According to a legend, some armed groups tried to ruin the Church of the Nativity and to massacre the Bethlehem Christians who took shelter in the church. The invaders were coming from the west towards the east, with the intention of destroying the Church of the Nativity. When they reached the Qaus (termed “Az-Zarrarah” later), the Virgin Mary appeared to them in a most dazzling brilliance which took the shape of a wall of light. They were thus blinded and could not proceed any farther, but when they turned eastwards to go on with their attack they were again blinded. So finally they decided to retreat whence they had come. This story furnishes a clue to the feminine form of “Az-Zarrarah” (the female Cornerer), a form which probably refers to the Virgin Mary.
Mary and the Church of Nativity (2)
Another story which is still in circulation, is that “a long time ago” a great earthquake shook Bethlehem, and subsided when the Virgin Mary appeared in the Church of the Nativity and placed her fingers on a column. The holes mark the traces of her fingers on the column.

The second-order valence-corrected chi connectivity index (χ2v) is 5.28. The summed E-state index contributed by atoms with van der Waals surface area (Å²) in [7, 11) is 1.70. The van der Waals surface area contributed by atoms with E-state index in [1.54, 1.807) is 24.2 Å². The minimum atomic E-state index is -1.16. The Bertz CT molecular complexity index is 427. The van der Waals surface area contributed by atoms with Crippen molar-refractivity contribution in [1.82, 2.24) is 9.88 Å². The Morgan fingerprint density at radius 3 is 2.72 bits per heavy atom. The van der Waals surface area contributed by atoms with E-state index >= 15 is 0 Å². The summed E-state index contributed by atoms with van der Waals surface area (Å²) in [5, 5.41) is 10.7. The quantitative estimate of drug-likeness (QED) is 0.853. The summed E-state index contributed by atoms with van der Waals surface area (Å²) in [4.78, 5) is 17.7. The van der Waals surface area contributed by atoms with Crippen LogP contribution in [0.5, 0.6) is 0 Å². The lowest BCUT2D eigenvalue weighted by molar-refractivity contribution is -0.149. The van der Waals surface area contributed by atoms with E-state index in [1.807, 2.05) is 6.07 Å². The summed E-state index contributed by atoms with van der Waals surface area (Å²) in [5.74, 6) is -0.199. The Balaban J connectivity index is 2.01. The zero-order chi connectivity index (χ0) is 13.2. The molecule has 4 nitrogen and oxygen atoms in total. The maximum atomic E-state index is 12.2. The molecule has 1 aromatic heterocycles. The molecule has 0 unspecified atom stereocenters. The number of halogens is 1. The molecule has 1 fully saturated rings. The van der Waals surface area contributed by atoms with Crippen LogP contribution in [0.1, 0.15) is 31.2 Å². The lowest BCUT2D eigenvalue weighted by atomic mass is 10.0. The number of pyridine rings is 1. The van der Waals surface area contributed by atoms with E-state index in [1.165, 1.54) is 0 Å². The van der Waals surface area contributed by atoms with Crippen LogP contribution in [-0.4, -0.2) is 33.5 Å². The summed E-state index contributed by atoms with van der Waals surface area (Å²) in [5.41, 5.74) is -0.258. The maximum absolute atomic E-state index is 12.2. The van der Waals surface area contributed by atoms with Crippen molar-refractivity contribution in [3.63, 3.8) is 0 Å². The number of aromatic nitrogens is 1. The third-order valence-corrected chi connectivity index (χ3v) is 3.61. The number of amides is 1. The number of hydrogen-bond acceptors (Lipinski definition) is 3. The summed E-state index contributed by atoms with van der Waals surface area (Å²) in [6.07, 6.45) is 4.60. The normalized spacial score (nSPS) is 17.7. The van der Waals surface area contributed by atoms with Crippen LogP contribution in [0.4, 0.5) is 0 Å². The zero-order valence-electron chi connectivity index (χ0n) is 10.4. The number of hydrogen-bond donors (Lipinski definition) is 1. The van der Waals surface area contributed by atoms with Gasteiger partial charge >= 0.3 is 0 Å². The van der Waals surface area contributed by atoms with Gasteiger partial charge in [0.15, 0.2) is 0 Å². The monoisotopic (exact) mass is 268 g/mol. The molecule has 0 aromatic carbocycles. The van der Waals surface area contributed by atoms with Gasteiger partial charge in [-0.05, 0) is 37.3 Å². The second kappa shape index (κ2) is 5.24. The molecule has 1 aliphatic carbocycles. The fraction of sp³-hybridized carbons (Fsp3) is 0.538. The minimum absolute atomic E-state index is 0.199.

The Milk Grotto: From the Church of the Nativity and at a distance of 300 years to the south east, the Milk Grotto or Women’s Cavern is situated. It is a large irregular cave now converted into a chapel belonging to the Franciscans. “The traditional story is that before their flight into Egypt the Holy Family stayed a short time in the cavern. One day a drop of the Blessed Virgin’s milk happened to fall on the chalky rock, and immediately endowed it with miraculous properties. Until the sophistication of recent years the rock was much prized by women of the countryside as a healing agency and aid to lactation.”
Well in Beit Sahour
At a mile’s distance to the east of Bethlehem lies Bait Sahur. Sepp supposes the name to be derived from Ashhur (1 chron.ii, 24, iv,5)(12). The most popular story about Bait Sahur proper excluding the stories connected with the Shepherds Field one mile to the east of Bait Sahur – is that one connected with Bir Issidah (The Well of the Lady). Baedeker briefly refers to it as follows: “There are several grottoes and cisterns here. The deepest of the latter, situated in the middle of the village, is famous as the scene of a traditional miracle, The inhabitants having refused to draw water for the Virgin, the water rose in the well of its own accord,”(13)